Figure 3 shows simulation results from use of other designs and heritability values. We omit scenarios where since it cannot be true biologically. Most of the observations from earlier discussion of the sibship design also hold true for other designs. The one clear exception is that when and , the impact of this specific model mis-specification on is very small when using other designs (compare blue circles to black bars in each scenario in Figure 3C). This is likely because the distribution of eigenvalues of the correlation matrix depends on the length of the causal genome as well as pedigree structure. For sibship design, a good proportion of eigenvalues associated with are close to 0 (Figure 2B), which is not the case for other designs (results not shown). As a contrast, when and , the impact of model mis-specification on is clear for all designs (compare blue circles to black bars in each scenario in Figure 3D). This is because the greater variation in due to shorter length of causal genome leads to the possibility of more extreme eigenvalues for each study design.

Lastly, we note that for any given combination of (), varies with quite differently across designs. For example, when the sibship design has slightly smaller than the three-generation design at , but it is the opposite when .

In the second simulation study, there is generally more bias in heritability estimates when the sample consists of third cousinships as opposed to second cousinships (Figure 4). This is in good agreement with the findings of Wang *et al.* (2017), where the authors showed it is relatively more difficult to estimate realized relatedness between more remote relatives. This observed association between level of bias and remoteness of relationship is further verified by additional simulations using full sibships, half sibships and first cousinships (results not shown).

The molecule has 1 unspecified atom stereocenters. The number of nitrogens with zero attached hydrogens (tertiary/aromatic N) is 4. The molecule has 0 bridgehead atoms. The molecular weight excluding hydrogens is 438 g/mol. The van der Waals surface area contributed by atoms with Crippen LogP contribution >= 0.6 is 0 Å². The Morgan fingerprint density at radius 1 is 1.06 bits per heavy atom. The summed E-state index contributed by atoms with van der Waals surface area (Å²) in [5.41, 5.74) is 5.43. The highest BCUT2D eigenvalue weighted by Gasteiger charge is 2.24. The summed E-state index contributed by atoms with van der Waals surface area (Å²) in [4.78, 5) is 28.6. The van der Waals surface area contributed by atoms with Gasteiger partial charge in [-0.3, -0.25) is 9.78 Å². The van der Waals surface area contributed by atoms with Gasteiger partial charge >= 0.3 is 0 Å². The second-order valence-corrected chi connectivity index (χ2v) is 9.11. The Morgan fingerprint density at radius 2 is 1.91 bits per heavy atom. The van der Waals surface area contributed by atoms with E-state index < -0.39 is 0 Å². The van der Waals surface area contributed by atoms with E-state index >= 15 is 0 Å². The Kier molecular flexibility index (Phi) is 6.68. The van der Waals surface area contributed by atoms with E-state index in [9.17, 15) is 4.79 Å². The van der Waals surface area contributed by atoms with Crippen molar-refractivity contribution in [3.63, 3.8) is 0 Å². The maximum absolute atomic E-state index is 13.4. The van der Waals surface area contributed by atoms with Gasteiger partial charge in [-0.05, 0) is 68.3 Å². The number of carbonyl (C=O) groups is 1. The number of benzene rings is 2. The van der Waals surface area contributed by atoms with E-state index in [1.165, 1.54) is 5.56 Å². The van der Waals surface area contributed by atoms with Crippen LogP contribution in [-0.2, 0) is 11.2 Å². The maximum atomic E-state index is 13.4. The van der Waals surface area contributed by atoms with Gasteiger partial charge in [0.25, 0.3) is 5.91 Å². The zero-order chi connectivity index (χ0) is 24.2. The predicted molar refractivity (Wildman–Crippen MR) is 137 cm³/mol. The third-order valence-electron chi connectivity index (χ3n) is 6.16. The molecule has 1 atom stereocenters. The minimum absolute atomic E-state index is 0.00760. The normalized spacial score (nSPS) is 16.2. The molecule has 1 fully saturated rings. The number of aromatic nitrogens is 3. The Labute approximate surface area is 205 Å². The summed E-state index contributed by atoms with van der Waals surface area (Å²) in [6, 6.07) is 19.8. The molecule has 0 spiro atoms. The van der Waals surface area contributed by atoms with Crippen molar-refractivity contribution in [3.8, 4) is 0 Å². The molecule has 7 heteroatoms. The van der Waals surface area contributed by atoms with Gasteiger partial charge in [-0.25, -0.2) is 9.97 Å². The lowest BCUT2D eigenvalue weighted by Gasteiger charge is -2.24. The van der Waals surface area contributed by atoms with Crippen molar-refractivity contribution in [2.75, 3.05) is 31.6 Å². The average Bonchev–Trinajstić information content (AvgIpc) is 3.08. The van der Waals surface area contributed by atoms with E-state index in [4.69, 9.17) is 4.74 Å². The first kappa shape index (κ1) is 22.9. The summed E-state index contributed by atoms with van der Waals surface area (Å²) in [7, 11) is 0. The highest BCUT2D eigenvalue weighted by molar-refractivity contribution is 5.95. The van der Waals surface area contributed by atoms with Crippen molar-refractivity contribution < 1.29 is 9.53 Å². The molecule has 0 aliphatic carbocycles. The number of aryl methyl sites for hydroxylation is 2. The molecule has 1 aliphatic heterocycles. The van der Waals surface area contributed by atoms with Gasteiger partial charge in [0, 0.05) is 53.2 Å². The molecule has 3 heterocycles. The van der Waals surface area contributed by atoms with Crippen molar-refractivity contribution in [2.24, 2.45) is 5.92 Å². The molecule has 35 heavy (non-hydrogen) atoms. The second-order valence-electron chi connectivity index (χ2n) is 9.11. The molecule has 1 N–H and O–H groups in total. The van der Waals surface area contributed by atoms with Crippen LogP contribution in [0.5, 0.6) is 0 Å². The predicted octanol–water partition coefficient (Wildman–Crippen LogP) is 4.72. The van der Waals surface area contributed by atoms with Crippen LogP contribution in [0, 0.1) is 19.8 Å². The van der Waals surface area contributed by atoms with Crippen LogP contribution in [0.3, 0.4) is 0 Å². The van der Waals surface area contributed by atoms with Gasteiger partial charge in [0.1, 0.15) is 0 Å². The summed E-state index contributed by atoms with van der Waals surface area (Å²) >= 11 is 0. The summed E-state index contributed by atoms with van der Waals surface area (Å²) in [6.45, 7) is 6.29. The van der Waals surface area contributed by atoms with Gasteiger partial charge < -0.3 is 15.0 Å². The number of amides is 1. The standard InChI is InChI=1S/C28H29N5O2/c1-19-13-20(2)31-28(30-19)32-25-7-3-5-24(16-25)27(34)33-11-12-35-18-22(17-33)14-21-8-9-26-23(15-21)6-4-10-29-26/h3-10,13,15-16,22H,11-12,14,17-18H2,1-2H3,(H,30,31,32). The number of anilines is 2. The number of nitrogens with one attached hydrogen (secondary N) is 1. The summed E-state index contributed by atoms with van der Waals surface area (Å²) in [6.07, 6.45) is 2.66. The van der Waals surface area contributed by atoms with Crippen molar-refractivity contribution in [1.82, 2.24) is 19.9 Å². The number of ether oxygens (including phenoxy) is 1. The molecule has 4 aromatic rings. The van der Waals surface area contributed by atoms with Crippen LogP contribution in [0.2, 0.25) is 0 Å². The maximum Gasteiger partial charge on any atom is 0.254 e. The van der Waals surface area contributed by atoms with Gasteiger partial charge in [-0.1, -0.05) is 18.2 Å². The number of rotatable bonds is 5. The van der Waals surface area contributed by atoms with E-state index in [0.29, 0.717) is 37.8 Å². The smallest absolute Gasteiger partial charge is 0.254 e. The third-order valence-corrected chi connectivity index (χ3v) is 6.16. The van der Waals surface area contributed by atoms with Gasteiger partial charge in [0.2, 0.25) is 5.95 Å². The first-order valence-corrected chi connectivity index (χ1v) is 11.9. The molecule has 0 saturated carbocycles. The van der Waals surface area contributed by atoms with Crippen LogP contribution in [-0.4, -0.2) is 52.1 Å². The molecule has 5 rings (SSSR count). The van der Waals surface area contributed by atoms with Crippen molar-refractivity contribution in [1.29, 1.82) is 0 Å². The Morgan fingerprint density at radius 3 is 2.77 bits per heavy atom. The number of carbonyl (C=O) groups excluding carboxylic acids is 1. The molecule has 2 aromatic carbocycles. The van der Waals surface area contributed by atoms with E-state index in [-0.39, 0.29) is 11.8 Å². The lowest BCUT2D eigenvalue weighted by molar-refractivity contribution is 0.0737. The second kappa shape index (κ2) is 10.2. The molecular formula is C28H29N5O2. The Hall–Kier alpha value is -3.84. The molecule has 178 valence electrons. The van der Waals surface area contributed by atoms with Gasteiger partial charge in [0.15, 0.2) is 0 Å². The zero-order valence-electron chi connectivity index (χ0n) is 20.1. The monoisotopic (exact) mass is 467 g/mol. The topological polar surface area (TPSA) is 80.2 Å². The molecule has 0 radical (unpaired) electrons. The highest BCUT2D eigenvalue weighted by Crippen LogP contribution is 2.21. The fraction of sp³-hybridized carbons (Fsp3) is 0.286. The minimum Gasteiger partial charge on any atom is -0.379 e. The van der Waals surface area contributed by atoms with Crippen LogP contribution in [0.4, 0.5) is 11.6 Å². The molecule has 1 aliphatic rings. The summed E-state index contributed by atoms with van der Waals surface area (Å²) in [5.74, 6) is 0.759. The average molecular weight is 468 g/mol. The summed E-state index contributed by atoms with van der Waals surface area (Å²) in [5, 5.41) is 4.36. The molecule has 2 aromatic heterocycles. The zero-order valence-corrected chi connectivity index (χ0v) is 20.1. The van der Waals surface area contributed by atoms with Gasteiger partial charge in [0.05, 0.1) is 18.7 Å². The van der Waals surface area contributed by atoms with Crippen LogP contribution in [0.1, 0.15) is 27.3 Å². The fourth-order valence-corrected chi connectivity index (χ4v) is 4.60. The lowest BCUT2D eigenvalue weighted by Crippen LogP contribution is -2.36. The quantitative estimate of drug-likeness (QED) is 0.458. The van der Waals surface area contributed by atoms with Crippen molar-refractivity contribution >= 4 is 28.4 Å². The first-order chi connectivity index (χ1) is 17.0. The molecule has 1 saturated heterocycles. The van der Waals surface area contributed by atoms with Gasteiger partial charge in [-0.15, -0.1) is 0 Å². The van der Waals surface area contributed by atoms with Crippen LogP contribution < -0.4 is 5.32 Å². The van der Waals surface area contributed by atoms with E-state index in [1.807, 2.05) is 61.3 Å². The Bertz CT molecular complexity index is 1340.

Another observation from Figure 4 is that the decision to constrain the diagonal terms of or to 1 makes a big difference when pedigree sizes are small, but that difference erodes when pedigree sizes increase. A possible explanation is that apart from its effect on eigenvalues and eigenvectors in (7), induces bias in heritability estimates most directly from the matrix of difference, Δ. When we constrain the diagonal terms of or to 1, Δ will have 0’s on the diagonal. This is expected to have a bigger impact when pedigree sizes are small and the diagonal terms make up a bigger proportion of non-zero terms of Δ.